Ham radio emergency communications is in the spotlight in widely scattered parts of the globe this month. Massive flooding in southeastern Texas resulted in the activation of ARES (the Amateur Radio Emergency Service) in and around Houston in late May and early June. At press time, the hams were providing "situational awareness" of changing conditions in different locations, according to the ARRL, but the situation was still unfolding.
In early May, a California ham monitoring the Maritime Mobile Service Net frequency (14.300 MHz) long after the net closed for the day picked up a distress signal from a sailing vessel that had run aground on a reef in the South Pacific near French Polynesia and was taking on water. The situation was reported to the U.S. Coast Guard, which in turn notified the French Navy, which rescued the crew safely. According to the ARRL Letter, the Coast Guard later said the hams' prompt action probably saved the crew from "devastating consequences."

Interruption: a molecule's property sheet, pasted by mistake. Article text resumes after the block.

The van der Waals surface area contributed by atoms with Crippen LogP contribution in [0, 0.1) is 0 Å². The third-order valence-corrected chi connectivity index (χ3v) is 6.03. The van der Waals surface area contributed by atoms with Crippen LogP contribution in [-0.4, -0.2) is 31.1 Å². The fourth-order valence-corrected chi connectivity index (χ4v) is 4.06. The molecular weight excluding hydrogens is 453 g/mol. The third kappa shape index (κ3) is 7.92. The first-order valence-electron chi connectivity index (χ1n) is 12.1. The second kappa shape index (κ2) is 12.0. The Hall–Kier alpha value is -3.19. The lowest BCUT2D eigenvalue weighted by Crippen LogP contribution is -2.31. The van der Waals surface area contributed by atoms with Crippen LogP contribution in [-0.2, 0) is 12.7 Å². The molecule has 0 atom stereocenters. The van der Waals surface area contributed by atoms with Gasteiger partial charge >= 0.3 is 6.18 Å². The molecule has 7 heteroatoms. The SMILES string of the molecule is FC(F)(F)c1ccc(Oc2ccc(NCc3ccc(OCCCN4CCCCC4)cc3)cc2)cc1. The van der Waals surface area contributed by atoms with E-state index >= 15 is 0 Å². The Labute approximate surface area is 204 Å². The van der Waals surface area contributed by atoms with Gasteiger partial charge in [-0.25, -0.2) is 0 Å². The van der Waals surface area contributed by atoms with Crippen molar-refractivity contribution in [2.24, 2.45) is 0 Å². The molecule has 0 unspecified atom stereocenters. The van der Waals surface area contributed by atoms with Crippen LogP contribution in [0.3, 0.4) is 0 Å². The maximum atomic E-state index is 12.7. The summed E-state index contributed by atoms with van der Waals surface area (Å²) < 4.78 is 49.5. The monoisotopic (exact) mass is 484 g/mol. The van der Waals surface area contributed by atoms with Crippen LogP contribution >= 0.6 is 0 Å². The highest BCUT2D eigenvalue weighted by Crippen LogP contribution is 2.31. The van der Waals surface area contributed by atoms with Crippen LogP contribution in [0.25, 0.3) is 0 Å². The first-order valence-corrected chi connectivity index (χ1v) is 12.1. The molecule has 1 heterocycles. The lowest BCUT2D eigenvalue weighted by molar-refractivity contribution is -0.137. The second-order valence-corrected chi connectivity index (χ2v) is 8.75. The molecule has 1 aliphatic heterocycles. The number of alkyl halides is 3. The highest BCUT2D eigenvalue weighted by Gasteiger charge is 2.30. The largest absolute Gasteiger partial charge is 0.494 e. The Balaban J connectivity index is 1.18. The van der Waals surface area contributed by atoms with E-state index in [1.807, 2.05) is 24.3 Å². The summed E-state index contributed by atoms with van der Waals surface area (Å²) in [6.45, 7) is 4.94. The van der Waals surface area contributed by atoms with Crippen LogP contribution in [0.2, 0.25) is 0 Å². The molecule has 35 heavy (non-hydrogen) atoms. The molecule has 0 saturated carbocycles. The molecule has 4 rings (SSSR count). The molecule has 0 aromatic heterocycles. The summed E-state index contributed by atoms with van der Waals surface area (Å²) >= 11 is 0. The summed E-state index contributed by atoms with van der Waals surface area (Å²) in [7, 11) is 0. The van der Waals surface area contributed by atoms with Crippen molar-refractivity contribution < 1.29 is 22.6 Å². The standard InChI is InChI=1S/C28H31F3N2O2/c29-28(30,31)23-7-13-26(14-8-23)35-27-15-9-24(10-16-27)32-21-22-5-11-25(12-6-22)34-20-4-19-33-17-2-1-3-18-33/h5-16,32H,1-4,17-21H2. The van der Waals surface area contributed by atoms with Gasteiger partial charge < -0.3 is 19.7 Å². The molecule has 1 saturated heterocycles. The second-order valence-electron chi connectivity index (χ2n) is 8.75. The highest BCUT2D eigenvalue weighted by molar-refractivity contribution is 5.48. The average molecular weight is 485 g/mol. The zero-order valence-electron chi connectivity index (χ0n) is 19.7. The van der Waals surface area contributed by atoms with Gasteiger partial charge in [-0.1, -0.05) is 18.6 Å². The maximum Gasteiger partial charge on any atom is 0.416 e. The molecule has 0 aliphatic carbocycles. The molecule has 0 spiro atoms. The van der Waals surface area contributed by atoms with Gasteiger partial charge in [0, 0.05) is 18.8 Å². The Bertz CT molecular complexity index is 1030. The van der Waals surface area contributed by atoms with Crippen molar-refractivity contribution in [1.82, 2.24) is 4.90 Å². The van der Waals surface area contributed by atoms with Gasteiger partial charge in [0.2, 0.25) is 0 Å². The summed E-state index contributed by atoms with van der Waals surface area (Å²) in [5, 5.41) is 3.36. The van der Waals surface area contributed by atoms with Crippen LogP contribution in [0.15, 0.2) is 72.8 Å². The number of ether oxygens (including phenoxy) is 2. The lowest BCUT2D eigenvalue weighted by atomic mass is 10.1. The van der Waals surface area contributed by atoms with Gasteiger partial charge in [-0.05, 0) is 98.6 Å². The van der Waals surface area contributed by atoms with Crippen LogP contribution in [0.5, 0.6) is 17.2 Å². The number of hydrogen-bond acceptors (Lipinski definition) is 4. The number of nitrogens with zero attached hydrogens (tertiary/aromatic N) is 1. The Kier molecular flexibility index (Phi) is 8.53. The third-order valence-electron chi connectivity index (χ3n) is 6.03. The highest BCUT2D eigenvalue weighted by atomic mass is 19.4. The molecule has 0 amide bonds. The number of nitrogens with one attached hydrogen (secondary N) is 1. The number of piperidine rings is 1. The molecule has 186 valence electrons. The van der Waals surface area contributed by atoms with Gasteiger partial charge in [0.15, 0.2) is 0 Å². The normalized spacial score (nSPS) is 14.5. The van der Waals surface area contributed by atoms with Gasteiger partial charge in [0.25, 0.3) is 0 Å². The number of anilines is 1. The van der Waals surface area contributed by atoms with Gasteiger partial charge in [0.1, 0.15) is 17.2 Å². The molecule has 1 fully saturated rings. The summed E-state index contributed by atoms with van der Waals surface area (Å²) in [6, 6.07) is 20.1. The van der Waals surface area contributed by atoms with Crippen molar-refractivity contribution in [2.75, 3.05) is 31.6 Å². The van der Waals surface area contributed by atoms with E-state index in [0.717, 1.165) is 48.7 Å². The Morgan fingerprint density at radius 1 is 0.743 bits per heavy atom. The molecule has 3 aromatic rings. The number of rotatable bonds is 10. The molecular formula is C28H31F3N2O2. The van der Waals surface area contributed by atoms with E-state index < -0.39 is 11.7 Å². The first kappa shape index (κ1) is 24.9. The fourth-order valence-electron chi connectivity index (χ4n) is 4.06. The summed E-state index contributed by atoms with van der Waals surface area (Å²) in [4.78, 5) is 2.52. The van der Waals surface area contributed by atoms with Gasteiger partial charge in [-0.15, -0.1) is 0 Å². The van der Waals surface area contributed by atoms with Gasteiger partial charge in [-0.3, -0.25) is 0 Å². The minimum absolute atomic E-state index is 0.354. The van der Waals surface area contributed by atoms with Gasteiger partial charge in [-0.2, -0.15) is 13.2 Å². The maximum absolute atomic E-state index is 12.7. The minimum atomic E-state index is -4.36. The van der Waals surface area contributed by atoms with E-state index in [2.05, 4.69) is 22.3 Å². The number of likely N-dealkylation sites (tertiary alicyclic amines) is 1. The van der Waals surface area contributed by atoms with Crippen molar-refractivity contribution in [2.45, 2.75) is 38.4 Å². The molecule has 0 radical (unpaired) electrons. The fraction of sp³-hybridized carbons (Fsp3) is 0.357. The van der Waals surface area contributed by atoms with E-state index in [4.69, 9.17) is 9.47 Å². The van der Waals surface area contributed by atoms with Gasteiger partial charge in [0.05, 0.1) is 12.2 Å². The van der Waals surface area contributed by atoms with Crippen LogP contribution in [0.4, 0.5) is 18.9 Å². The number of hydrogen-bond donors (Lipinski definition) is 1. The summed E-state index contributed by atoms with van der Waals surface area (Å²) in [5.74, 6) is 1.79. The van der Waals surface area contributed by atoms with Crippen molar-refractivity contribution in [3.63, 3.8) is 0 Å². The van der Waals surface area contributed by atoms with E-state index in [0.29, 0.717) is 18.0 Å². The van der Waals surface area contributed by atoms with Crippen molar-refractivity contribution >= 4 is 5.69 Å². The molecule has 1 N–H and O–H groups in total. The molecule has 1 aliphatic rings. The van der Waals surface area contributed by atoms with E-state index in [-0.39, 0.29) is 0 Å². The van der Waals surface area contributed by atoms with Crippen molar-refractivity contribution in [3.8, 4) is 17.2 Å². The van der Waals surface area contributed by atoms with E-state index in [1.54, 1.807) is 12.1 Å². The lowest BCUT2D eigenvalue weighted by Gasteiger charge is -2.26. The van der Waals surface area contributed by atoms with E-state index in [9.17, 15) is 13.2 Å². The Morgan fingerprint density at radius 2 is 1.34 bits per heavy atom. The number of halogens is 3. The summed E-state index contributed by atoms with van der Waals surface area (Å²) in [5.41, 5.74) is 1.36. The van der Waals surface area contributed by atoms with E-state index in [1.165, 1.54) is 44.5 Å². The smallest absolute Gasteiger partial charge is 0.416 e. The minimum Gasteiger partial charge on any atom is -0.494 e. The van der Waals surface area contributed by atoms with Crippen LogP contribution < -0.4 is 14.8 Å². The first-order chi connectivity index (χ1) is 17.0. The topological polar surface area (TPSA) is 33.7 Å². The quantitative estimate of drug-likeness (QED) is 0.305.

Moving well above sea level, Newsline reports that some two dozen mountaineers in India have gotten ham licenses in order to enhance climber safety, call for emergency rescues and, if necessary, help with searches in the Himalayas. The newly-licensed ham-mountaineers will carry portable HF radios and antennas in their backpacks, as well as transmitters that automatically position information to their base camps for tracking. The training was coordinated by the West Bengal Radio Club.